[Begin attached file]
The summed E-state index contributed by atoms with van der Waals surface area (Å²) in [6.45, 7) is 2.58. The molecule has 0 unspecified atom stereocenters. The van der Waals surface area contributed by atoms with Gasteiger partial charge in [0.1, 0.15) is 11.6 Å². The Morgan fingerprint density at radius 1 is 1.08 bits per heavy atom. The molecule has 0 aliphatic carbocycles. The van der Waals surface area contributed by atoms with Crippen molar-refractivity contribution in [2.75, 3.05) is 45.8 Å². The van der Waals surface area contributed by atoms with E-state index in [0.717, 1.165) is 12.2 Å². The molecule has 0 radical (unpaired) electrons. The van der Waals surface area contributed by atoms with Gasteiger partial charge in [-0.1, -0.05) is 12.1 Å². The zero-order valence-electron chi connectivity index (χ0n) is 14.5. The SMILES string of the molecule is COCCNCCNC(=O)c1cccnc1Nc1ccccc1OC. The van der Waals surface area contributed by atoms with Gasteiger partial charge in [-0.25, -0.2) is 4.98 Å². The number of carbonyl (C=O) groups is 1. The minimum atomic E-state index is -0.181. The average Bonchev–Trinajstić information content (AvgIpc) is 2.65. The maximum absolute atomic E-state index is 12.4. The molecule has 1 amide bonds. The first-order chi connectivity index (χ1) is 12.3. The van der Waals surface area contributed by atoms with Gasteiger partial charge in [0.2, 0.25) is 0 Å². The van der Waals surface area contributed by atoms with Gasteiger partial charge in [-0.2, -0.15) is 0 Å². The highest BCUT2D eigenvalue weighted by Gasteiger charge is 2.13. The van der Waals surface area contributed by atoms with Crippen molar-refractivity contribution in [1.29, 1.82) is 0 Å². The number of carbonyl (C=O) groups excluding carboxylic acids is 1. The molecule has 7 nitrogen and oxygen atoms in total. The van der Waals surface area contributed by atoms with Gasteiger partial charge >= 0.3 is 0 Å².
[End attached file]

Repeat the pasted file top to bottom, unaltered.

The summed E-state index contributed by atoms with van der Waals surface area (Å²) in [6.45, 7) is 2.58. The molecule has 0 unspecified atom stereocenters. The van der Waals surface area contributed by atoms with Gasteiger partial charge in [0.1, 0.15) is 11.6 Å². The Morgan fingerprint density at radius 1 is 1.08 bits per heavy atom. The molecule has 0 aliphatic carbocycles. The van der Waals surface area contributed by atoms with Crippen molar-refractivity contribution in [2.75, 3.05) is 45.8 Å². The van der Waals surface area contributed by atoms with E-state index in [0.717, 1.165) is 12.2 Å². The molecule has 0 radical (unpaired) electrons. The van der Waals surface area contributed by atoms with Gasteiger partial charge in [-0.1, -0.05) is 12.1 Å². The zero-order valence-electron chi connectivity index (χ0n) is 14.5. The SMILES string of the molecule is COCCNCCNC(=O)c1cccnc1Nc1ccccc1OC. The van der Waals surface area contributed by atoms with Gasteiger partial charge in [-0.25, -0.2) is 4.98 Å². The number of carbonyl (C=O) groups is 1. The minimum atomic E-state index is -0.181. The average Bonchev–Trinajstić information content (AvgIpc) is 2.65. The maximum absolute atomic E-state index is 12.4. The molecule has 1 amide bonds. The first-order chi connectivity index (χ1) is 12.3. The van der Waals surface area contributed by atoms with Gasteiger partial charge in [0.2, 0.25) is 0 Å². The van der Waals surface area contributed by atoms with Gasteiger partial charge in [-0.2, -0.15) is 0 Å². The highest BCUT2D eigenvalue weighted by Gasteiger charge is 2.13. The van der Waals surface area contributed by atoms with Crippen molar-refractivity contribution in [1.29, 1.82) is 0 Å². The number of carbonyl (C=O) groups excluding carboxylic acids is 1. The molecule has 7 nitrogen and oxygen atoms in total. The van der Waals surface area contributed by atoms with Gasteiger partial charge >= 0.3 is 0 Å².